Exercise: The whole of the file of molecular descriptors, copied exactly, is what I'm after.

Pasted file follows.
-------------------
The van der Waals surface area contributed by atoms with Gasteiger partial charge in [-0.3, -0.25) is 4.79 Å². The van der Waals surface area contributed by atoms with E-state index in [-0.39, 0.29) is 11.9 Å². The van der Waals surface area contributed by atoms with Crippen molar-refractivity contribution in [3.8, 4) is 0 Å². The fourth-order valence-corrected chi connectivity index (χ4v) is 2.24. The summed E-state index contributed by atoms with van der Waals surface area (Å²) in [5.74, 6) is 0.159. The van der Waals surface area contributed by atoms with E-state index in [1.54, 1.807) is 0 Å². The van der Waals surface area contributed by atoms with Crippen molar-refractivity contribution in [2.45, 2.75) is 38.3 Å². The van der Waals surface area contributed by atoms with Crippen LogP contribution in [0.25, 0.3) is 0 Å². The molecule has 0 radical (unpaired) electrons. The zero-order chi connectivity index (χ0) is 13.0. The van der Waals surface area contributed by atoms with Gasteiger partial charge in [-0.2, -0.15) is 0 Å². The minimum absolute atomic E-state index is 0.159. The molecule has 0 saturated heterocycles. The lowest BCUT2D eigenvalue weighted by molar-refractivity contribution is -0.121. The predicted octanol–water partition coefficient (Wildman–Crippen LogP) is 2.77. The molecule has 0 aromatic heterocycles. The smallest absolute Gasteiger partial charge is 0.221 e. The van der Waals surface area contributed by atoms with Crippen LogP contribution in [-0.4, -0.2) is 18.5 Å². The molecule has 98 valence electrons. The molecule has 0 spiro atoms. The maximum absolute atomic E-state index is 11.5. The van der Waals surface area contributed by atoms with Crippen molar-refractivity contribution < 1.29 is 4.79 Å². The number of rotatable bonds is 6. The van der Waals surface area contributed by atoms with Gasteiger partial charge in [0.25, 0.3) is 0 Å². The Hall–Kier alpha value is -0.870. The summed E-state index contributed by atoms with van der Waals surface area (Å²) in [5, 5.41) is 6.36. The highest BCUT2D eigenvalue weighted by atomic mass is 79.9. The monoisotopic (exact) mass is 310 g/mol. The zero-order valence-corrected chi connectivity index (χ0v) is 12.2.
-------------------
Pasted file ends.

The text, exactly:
The van der Waals surface area contributed by atoms with Gasteiger partial charge in [-0.3, -0.25) is 4.79 Å². The van der Waals surface area contributed by atoms with E-state index in [-0.39, 0.29) is 11.9 Å². The van der Waals surface area contributed by atoms with Crippen molar-refractivity contribution in [3.8, 4) is 0 Å². The fourth-order valence-corrected chi connectivity index (χ4v) is 2.24. The summed E-state index contributed by atoms with van der Waals surface area (Å²) in [5.74, 6) is 0.159. The van der Waals surface area contributed by atoms with E-state index in [1.54, 1.807) is 0 Å². The van der Waals surface area contributed by atoms with Crippen molar-refractivity contribution in [2.45, 2.75) is 38.3 Å². The van der Waals surface area contributed by atoms with Crippen LogP contribution in [0.25, 0.3) is 0 Å². The molecule has 0 radical (unpaired) electrons. The zero-order chi connectivity index (χ0) is 13.0. The van der Waals surface area contributed by atoms with Gasteiger partial charge in [-0.2, -0.15) is 0 Å². The minimum absolute atomic E-state index is 0.159. The molecule has 0 saturated heterocycles. The lowest BCUT2D eigenvalue weighted by molar-refractivity contribution is -0.121. The predicted octanol–water partition coefficient (Wildman–Crippen LogP) is 2.77. The molecule has 0 aromatic heterocycles. The smallest absolute Gasteiger partial charge is 0.221 e. The van der Waals surface area contributed by atoms with Crippen LogP contribution in [-0.4, -0.2) is 18.5 Å². The molecule has 98 valence electrons. The molecule has 0 spiro atoms. The maximum absolute atomic E-state index is 11.5. The van der Waals surface area contributed by atoms with Crippen molar-refractivity contribution < 1.29 is 4.79 Å². The number of rotatable bonds is 6. The van der Waals surface area contributed by atoms with Gasteiger partial charge in [0.25, 0.3) is 0 Å². The Hall–Kier alpha value is -0.870. The summed E-state index contributed by atoms with van der Waals surface area (Å²) in [5, 5.41) is 6.36. The highest BCUT2D eigenvalue weighted by atomic mass is 79.9. The monoisotopic (exact) mass is 310 g/mol. The zero-order valence-corrected chi connectivity index (χ0v) is 12.2.